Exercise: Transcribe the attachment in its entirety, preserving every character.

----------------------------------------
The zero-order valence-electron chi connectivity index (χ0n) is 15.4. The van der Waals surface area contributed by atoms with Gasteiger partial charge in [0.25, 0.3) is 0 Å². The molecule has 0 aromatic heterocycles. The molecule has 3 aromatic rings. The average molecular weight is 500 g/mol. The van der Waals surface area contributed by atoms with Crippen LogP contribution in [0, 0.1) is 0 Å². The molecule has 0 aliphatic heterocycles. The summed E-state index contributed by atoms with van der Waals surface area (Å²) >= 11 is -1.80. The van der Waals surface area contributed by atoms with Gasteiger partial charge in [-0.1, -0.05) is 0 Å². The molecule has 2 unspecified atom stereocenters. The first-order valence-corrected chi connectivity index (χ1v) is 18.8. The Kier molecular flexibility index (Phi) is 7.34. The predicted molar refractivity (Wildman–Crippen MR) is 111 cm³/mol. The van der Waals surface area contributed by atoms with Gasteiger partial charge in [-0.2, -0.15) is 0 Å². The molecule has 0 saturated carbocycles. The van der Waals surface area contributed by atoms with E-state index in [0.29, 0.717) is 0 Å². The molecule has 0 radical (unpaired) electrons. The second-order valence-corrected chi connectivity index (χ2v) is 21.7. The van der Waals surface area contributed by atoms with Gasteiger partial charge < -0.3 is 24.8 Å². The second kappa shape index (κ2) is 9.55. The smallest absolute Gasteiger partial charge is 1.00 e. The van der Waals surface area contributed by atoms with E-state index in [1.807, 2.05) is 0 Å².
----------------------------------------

The zero-order valence-electron chi connectivity index (χ0n) is 15.4. The van der Waals surface area contributed by atoms with Gasteiger partial charge in [0.25, 0.3) is 0 Å². The molecule has 0 aromatic heterocycles. The molecule has 3 aromatic rings. The average molecular weight is 500 g/mol. The van der Waals surface area contributed by atoms with Crippen LogP contribution in [0, 0.1) is 0 Å². The molecule has 0 aliphatic heterocycles. The summed E-state index contributed by atoms with van der Waals surface area (Å²) >= 11 is -1.80. The van der Waals surface area contributed by atoms with Gasteiger partial charge in [-0.1, -0.05) is 0 Å². The molecule has 2 unspecified atom stereocenters. The first-order valence-corrected chi connectivity index (χ1v) is 18.8. The Kier molecular flexibility index (Phi) is 7.34. The predicted molar refractivity (Wildman–Crippen MR) is 111 cm³/mol. The van der Waals surface area contributed by atoms with Gasteiger partial charge in [-0.2, -0.15) is 0 Å². The molecule has 0 saturated carbocycles. The van der Waals surface area contributed by atoms with E-state index in [0.29, 0.717) is 0 Å². The molecule has 0 radical (unpaired) electrons. The second-order valence-corrected chi connectivity index (χ2v) is 21.7. The van der Waals surface area contributed by atoms with Gasteiger partial charge < -0.3 is 24.8 Å². The second kappa shape index (κ2) is 9.55. The smallest absolute Gasteiger partial charge is 1.00 e. The van der Waals surface area contributed by atoms with E-state index in [1.807, 2.05) is 0 Å².